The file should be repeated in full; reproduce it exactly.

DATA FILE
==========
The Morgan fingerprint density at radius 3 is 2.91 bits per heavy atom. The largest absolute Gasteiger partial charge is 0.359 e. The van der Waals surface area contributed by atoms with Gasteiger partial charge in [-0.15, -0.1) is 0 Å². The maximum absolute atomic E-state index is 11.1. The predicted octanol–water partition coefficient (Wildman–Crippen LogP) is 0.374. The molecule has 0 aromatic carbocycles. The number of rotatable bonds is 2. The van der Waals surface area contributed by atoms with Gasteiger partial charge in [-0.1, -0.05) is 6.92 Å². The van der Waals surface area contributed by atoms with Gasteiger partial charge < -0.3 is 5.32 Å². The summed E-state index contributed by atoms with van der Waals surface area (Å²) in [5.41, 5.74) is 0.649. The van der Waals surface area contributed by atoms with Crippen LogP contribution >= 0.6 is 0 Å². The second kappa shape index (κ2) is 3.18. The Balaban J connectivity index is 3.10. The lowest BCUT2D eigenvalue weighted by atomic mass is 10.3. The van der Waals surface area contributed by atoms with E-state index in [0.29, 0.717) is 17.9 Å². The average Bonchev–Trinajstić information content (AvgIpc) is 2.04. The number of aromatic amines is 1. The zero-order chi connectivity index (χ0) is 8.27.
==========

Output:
The Morgan fingerprint density at radius 3 is 2.91 bits per heavy atom. The largest absolute Gasteiger partial charge is 0.359 e. The van der Waals surface area contributed by atoms with Gasteiger partial charge in [-0.15, -0.1) is 0 Å². The maximum absolute atomic E-state index is 11.1. The predicted octanol–water partition coefficient (Wildman–Crippen LogP) is 0.374. The molecule has 0 aromatic carbocycles. The number of rotatable bonds is 2. The van der Waals surface area contributed by atoms with Gasteiger partial charge in [-0.1, -0.05) is 6.92 Å². The van der Waals surface area contributed by atoms with Gasteiger partial charge < -0.3 is 5.32 Å². The summed E-state index contributed by atoms with van der Waals surface area (Å²) in [5.41, 5.74) is 0.649. The van der Waals surface area contributed by atoms with Crippen LogP contribution >= 0.6 is 0 Å². The second kappa shape index (κ2) is 3.18. The Balaban J connectivity index is 3.10. The lowest BCUT2D eigenvalue weighted by atomic mass is 10.3. The van der Waals surface area contributed by atoms with E-state index in [0.29, 0.717) is 17.9 Å². The average Bonchev–Trinajstić information content (AvgIpc) is 2.04. The number of aromatic amines is 1. The zero-order chi connectivity index (χ0) is 8.27.